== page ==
It's slow, and not all minds change, but one virtue of representative democracy is that when a policy smells of losing an election, then policy changes, or Governments do. But yes, it's a "wicked" problem. Rosen himself may disagree with my interpretation of his article. He didn't mention tribes in the way I did.
So the problem unravels.
Fair comment, Denis. There seems to be a critical mass - tipping point with public opinion and I suspect it is surprisingly low - possibly less that 20% (which is what Gina Rhinehardt needs to control Fairfax). I still try explain how it was that the fall of the Berlin Wall, the end of apartheid and the Mabo judgement all took place within three years ... after so many years. A seemingly disconnected group of events in different parts of the world, sharing a similar theme, suddenly becoming resolved.ReplyDelete
as i read your responses i am wondering which is the dog and which is the tail … at first glance it would seem self-evident, but if your figure of less than 20% rings true, it might be time for a rethink. never a bad thing! xtReplyDelete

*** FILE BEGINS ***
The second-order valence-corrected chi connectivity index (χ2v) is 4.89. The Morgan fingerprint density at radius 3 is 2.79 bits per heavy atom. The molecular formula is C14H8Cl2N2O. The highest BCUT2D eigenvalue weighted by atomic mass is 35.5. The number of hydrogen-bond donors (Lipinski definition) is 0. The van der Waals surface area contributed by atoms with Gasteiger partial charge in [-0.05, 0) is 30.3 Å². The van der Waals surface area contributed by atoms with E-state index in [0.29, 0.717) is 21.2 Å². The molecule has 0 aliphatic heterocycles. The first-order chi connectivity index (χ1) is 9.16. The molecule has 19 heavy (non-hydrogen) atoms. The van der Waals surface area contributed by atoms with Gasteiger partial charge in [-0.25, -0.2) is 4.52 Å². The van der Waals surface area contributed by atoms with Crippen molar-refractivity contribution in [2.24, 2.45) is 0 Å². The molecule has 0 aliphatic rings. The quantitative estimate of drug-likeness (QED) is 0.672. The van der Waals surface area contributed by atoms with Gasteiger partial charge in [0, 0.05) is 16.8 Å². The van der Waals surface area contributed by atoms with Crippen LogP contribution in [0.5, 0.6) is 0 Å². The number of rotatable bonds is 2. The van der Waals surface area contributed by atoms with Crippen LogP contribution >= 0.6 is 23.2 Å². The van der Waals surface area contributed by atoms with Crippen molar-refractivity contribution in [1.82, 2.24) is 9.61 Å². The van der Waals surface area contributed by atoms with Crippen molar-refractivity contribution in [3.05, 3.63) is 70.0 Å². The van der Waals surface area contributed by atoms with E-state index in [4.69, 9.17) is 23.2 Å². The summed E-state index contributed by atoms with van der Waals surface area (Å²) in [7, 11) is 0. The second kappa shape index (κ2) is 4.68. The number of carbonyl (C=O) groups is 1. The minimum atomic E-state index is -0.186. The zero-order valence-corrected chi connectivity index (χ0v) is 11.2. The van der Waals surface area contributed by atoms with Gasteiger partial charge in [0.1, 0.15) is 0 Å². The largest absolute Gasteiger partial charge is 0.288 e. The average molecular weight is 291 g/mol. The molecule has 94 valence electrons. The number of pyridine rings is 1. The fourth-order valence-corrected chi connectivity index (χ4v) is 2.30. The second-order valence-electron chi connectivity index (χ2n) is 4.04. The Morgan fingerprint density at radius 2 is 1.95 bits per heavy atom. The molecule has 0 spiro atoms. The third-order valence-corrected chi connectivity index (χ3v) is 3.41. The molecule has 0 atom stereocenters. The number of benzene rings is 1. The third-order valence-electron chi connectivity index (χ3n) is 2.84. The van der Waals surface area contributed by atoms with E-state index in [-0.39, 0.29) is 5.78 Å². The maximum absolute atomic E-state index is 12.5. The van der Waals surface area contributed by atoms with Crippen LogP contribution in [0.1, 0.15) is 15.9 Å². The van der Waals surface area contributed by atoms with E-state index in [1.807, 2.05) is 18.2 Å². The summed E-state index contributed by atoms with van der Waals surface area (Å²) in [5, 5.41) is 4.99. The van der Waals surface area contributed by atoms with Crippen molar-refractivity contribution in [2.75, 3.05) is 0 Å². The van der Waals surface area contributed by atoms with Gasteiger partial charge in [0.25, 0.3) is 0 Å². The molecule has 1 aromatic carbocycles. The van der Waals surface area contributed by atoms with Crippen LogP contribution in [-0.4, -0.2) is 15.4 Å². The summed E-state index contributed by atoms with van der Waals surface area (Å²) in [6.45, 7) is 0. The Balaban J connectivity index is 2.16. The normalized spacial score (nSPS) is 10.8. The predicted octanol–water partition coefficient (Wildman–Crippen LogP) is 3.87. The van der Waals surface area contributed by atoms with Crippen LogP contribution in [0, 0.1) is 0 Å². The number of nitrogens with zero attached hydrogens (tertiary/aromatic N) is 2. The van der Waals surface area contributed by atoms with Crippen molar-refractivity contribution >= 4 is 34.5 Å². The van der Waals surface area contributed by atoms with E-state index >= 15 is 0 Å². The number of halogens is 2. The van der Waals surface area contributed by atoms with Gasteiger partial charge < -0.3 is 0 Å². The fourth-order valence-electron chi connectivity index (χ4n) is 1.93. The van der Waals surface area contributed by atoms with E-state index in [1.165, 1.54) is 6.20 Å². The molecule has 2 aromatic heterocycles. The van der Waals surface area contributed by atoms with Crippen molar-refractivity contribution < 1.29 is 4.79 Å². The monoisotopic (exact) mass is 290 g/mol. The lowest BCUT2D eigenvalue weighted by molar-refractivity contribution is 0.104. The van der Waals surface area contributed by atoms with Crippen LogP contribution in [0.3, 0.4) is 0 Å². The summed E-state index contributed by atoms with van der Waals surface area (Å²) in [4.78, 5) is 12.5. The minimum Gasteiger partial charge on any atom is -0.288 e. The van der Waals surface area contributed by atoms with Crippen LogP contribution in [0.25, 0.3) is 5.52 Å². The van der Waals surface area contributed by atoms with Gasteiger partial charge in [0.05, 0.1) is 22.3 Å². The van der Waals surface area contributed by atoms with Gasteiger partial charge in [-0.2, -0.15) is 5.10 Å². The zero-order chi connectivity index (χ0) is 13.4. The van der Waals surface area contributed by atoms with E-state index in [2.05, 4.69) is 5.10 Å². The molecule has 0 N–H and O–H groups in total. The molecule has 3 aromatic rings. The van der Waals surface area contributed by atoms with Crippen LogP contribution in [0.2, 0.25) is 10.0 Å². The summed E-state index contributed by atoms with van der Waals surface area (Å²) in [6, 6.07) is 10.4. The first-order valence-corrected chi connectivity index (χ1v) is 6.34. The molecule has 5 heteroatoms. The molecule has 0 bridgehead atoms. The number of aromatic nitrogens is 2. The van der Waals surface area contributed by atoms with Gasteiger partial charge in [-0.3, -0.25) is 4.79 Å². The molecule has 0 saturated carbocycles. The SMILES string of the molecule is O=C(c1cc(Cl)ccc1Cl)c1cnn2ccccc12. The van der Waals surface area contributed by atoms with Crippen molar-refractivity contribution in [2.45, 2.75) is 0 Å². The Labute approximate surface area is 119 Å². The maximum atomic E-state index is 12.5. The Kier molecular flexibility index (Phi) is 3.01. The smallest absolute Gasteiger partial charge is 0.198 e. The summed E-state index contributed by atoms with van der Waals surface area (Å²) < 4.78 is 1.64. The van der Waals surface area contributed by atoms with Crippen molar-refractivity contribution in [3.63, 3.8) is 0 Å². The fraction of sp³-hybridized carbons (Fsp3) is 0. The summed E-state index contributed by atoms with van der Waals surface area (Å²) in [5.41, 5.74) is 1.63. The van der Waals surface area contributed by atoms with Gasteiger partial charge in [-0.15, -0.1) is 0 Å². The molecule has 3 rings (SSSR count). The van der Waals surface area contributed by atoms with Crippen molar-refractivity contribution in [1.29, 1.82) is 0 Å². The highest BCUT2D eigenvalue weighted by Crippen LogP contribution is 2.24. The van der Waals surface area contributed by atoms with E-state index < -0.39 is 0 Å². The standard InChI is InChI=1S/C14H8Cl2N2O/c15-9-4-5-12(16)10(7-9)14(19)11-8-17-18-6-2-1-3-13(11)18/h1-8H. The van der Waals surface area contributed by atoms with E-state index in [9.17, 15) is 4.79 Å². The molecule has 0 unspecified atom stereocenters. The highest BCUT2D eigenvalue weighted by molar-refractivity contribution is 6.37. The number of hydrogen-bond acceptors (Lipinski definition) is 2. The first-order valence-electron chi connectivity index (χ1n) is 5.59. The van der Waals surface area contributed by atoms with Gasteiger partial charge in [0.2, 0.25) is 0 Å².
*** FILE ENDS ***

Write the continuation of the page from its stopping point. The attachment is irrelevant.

When one big investor has a sizable chunk against the bits held by others, then they soon start acting like Rover. Or Lassie!Delete
Re: Wicked Problems, you might like to know about this recent publication:ReplyDelete
“Wicked Problems – Social Messes: Decision support Modelling with Morphological Analysis”. Springer, 2011.
You can see a description at:
Tom: first of all, many thanks for this: I can't believe it's 2 weeks since you wrote it. I was waiting to respond until I had read what I could on decision support modelling and morphological analysis, because I hadn't the foggiest idea what they could be!Delete
But now I have, and I'm amazed at what can be applied to what when it's done in a sequence like this. Once I understood that 'Morphological analysis is simply an ordered way of looking at things' and the technique here, it fell into place. I also read what was offered as a freebee on the process and it was far more intelligible to me.
That having been said, I read and understand the text far better than the illustrative material. My eyes glaze over with graphs and stats and many types of diagrams. I admit I struggled with them. It's a failing of mine. But Zwicky's text, that makes sense to me.